Handbags at dawn, there’s a new fashion spat in town and it’s between Yves Saint Laurent’s new Creative Director (er, sorry, Saint Laurent?) Hedi Slimane and a handful of the fashion press. Here’s the 411.
So what’s the problem? Well artistic temperaments aside, fans and journos are a tad annoyed that Hedi has messed with the brand’s name and logo, they weren’t blown away by his first collection at PFW and to make matters worse, some journos have complained of being bossed around by PRs and marketing people.
So who said what? The Telegraph’s fashion journo, Lisa Armstrong, expressed her frustration, writing: “For starters, there was the seating. Or the standing, with some journalists admitted only right at the back…Then there were the instructions about the change of name. Sorry, names…” You HAVE to read the full version!
Next up to take a pop, was Imran Amed, who is the influential editor-in-chief of The Business of Fashion. He wrote a pretty damning article about YSL’s PR team. OUCH! It talks about the way PRs have managed the re-branding, allegedly meddling with journalists’ pieces and even asking for tweets to be edited. He goes on to say that the publication was banned from the fashion show because of its ‘tone of voice’ but luckily Imran managed to sneak in somehow!
He writes: “This kind of behaviour is not only arrogant, it also reveals a fundamental misunderstanding of how winning brands are built in today’s brand. Successful brands aren’t conceived in the control tower of a company’s headquarters…[but] are ideas that live in conversation with the world…They must be nurtured.”
The Times’ Laura Craik has also now entered the fray in a witty article, that none-the-less has teeth! As well as commenting on the cool kids in skinny trous on the front row (so journos could only see the top half of models – handy!) she goes on to say: “Those emails. I received one about how I should refer to the house of Yves Saint Laurent…[but] collection credits should read Saint Laurent by Hedi Slimane, and Saint Laurent Paris si used in the logo but not when spoken about, or written about the collection.”
Are you confused? We are! “Despite these stipulations, though, and despite having sat through your show, I still don’t feel clear about your intentions for the brand,” she adds.
Is all publicity good publicity?
WWD even commented on Hedi’s super controlling ways- pointing out that they eclipse those of perfectionist Karl Lagerfeld. It says, commenting on Lagerfled: “He’s got some pretty old-school ideas about the workplace. When it comes to his collections, thematic secrecy? No. Preview? No problem. Sound bite? He’ll give you 30. Banishing longtime front-row types to the second row, or disinviting those who have written ill of him? Nope.”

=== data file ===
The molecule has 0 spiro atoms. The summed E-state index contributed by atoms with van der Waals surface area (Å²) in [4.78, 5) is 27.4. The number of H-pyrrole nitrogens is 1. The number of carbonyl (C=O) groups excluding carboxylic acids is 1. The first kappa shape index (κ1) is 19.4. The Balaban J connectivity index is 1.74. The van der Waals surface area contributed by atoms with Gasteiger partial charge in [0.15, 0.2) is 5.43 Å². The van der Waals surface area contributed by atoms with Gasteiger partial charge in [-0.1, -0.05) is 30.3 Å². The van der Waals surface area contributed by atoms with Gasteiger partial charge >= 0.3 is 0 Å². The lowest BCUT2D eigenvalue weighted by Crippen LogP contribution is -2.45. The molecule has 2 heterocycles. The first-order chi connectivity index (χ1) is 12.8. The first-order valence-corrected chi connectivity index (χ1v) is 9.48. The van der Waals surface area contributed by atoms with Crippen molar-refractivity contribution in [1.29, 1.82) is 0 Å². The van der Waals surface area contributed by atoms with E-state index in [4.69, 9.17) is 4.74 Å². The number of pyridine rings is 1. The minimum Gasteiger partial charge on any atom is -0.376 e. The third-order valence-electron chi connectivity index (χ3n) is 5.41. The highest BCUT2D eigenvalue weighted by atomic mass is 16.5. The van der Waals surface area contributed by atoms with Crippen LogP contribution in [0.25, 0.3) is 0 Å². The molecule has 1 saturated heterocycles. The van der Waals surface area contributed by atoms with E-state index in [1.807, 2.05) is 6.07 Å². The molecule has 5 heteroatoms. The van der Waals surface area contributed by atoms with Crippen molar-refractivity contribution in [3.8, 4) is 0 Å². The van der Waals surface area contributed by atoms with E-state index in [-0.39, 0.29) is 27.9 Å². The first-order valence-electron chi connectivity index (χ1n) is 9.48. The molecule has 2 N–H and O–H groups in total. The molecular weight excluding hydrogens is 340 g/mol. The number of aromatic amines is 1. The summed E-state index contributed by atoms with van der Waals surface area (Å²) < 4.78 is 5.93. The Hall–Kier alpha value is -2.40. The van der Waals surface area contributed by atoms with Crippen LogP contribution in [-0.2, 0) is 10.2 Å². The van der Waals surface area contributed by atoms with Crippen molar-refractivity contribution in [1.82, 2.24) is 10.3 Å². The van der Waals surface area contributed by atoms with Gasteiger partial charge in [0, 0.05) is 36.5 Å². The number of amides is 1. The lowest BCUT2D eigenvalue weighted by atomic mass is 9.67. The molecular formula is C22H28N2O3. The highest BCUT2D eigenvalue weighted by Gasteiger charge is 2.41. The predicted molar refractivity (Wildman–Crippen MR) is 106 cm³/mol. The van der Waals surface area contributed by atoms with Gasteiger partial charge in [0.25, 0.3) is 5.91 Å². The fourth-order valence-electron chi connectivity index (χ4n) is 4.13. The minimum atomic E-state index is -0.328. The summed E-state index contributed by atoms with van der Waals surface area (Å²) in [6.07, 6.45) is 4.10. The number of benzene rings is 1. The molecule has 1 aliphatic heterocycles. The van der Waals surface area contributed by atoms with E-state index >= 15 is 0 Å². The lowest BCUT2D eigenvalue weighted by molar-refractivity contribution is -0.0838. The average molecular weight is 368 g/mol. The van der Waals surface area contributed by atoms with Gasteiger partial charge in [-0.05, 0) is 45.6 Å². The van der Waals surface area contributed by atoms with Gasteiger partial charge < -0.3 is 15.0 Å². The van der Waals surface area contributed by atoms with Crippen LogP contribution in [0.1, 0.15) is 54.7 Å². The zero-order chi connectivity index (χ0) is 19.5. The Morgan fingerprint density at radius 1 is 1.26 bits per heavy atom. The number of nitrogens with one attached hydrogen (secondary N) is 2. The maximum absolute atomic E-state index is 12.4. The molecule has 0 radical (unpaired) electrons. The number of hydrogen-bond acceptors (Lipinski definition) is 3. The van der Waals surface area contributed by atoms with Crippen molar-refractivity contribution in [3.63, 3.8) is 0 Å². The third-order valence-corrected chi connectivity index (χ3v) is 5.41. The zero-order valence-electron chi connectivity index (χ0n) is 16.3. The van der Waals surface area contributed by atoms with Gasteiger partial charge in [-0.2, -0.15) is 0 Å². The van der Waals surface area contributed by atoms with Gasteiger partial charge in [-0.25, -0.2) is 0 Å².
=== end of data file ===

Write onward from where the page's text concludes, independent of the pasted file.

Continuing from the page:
Cathy Horyn of the New York Times reportedly wrote a corker of a piece slagging off the designer’s SS13 collection, saying: “in many ways it’s the same old French label” despite the rebrand etc etc.
There is history here. Cathy was not terribly complimentary about one of Hedi’s 2004 shows (in fact she said that Hedi’s success was partly down to Raf Simons’ tailoring, but there wouldn’t have been a Raf without Helmut Lang…you get the idea). To cut a long story short, Hedi was not impressed and reportedly claimed to be the first to show a skinny suit and then went on to say that Cathy favoured Raf. In fact, she says she hasn’t spoken to Hedi in 5 years. But let’s focus on now.
Cathy said of the FROW: “There was a smattering of star photographers, editors and models, like Kate Moss. But many front-row editors, to their disgruntlement, were given second- and third-row seats, and some, including an editor from Le Monde, had to stand. While a lot of journalists don’t really care where they sit, the lack of professional courtesy smacked of ignorance or arrogance.”
She wasn’t invited to the show but that didn’t stop her from commenting on the collection from photos. “The collection was a nice but frozen vision of a bohemian chick at the Chateau Marmont. Or in St. Tropez. Mr. Slimane’s clothes lacked a new fashion spirit,” she writes.
You’ll have to read the whole article for context, but Cathy also says:“Considering that Mr. Slimane was an avatar of youthful style, I expected more from this debut,” and “there wasn’t something new to learn here.”
The piece riled Hedi up enough to write back via Twitter @hedislimanetwit…
According to Vogue, Cathy laughed off the criticism when she talked to WWD, saying: “It’s just silly nonsense to me.”
But that wasn’t enough for Hedi, who tweeted: “What is a ‘silly nonsense’ to me is Catty Horyn still singing her tired bias tune for the NYT. This is an embarrassment for the newspaper,” closely followed by: “The perfect integrity of the New York Times, and its writers, is not precisely ‘just silly nonsense’.”
We have no intention of giving our 5 cents, but it would appear that the newly rebranded label has aggravated journalists by trying to control coverage so meticulously and according to Vogue, has even stipulated that only black and white images of the designer can accompany certain news about the label. The magazine’s editor, Alexandra Shulman succinctly said in a tweet: “@YSL fallout an example of what happens when you try to overly control the media. Generally everyone is more generous to first collections.”
Phew! We think we get it now. If there’s any more exciting snippets we’ll keep you posted.